The Door and Windows[edit]

Bags of Shelter has two windows and one door. One window can be seen in figure 2, and is one foot by one foot. Figure 3 shows the doorway which is combined in the drawing with the second window. The design is such that there is no earthbag load on the top of the window and door frames, therefore less lumber is necessary and the total materials costs are reduced.

The Protective Coating[edit]

To prevent the polypropylene bags from degrading, a protective coating is required for this structure. This protective coating can be made from many different possibilities including, plaster, papercrete, lime, etc. In addition to the coating it is recommended that two coats of lime wash be painted on as a final coat. In this project the protective coating was not implemented due to the short lifespan of the model structure.

Total Costs[edit]

Hours[edit]

The design costs indicate the quantity of hours that Humangineers as a team has put into this design project. Humangineers has spent 426.67 hours on this design project. The design hours spent in phase 5 total 310.47 hours. Figure 10 represents the distribution of hours that went into this project.

Materials[edit]

Figure 11 indicates the costs of materials used in the construction of Bags of Shelter. The total amount spent to construct the project was $222.47. Because many items were donated, a column for projected costs is included in Table 2. The total projected costs for Bags of Shelter is $272.81. Also included in the list of materials is implementation costs, these are estimates of what a full scale structure would cost to be erected in Haiti.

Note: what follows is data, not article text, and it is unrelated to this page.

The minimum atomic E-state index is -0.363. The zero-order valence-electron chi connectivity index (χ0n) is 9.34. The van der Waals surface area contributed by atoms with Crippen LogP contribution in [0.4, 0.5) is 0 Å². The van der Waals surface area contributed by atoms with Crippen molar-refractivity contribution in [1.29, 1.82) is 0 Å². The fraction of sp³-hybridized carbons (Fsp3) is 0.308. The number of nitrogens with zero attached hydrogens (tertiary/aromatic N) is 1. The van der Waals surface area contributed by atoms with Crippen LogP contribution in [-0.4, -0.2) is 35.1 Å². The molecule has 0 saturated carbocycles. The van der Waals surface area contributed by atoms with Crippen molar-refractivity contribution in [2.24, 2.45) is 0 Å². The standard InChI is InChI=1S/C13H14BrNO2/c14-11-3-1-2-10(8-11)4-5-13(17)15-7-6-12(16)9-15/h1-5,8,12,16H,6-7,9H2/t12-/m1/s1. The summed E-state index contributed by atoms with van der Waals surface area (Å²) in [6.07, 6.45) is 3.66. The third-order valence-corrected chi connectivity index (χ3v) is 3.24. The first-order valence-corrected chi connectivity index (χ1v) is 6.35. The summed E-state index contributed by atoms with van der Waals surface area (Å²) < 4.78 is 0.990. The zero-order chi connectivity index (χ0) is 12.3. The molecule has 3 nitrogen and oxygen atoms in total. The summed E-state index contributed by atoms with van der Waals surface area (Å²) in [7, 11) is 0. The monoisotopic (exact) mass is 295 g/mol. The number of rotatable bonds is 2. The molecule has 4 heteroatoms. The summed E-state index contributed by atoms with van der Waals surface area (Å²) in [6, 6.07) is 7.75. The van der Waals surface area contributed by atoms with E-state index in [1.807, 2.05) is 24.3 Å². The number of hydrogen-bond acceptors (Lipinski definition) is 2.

Figure 10 Total team hours
Table 2. Itemized Cost of Materials
Materials Use Quantity Project Cost ($) Projected Project Cost ($)
Polypropylene Bags (15 x27 in.) Building Blocks 225 112.87 112.87
Polypropylene Bags (9 x18 in.) Building Blocks 20 Donation 10.80
18 Gauge Wire Roof Reinforcement 36 ft. Donation 18.99
Sand Fill Material 3.87 tons 86.6 45.00
Clay Fill Material .97 tons Donation 4.75
Polypropylene Sheet Roofing 8.5 x 7 N/A N/A
Thread Sewing Poly Bags 4 rolls 5.00 5.00
20 Gauge Wire Strips Sewing Poly Bags 4 packs 8.00 8.00